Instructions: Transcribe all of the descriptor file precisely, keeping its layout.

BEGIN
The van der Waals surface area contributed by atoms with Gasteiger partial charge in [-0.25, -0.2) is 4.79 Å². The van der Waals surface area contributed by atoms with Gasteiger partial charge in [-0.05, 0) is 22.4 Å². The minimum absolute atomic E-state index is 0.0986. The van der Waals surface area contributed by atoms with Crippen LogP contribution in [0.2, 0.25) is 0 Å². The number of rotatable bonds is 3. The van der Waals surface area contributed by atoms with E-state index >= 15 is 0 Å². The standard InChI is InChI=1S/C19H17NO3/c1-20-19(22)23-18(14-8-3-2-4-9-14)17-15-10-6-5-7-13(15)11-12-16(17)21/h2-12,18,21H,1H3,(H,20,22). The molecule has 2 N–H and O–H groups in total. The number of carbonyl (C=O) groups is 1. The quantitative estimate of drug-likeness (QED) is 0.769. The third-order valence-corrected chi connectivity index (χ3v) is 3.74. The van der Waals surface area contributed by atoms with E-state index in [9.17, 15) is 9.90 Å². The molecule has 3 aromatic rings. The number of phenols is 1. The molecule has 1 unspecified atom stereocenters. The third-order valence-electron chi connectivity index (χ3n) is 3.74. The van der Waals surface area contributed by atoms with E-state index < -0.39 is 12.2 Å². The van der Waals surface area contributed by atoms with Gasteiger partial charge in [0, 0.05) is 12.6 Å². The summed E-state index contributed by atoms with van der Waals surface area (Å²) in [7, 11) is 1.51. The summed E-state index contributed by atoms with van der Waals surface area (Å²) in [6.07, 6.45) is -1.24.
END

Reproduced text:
The van der Waals surface area contributed by atoms with Gasteiger partial charge in [-0.25, -0.2) is 4.79 Å². The van der Waals surface area contributed by atoms with Gasteiger partial charge in [-0.05, 0) is 22.4 Å². The minimum absolute atomic E-state index is 0.0986. The van der Waals surface area contributed by atoms with Crippen LogP contribution in [0.2, 0.25) is 0 Å². The number of rotatable bonds is 3. The van der Waals surface area contributed by atoms with E-state index >= 15 is 0 Å². The standard InChI is InChI=1S/C19H17NO3/c1-20-19(22)23-18(14-8-3-2-4-9-14)17-15-10-6-5-7-13(15)11-12-16(17)21/h2-12,18,21H,1H3,(H,20,22). The molecule has 2 N–H and O–H groups in total. The number of carbonyl (C=O) groups is 1. The quantitative estimate of drug-likeness (QED) is 0.769. The third-order valence-corrected chi connectivity index (χ3v) is 3.74. The van der Waals surface area contributed by atoms with E-state index in [9.17, 15) is 9.90 Å². The molecule has 3 aromatic rings. The number of phenols is 1. The molecule has 1 unspecified atom stereocenters. The third-order valence-electron chi connectivity index (χ3n) is 3.74. The van der Waals surface area contributed by atoms with E-state index < -0.39 is 12.2 Å². The van der Waals surface area contributed by atoms with Gasteiger partial charge in [0, 0.05) is 12.6 Å². The summed E-state index contributed by atoms with van der Waals surface area (Å²) in [7, 11) is 1.51. The summed E-state index contributed by atoms with van der Waals surface area (Å²) in [6.07, 6.45) is -1.24.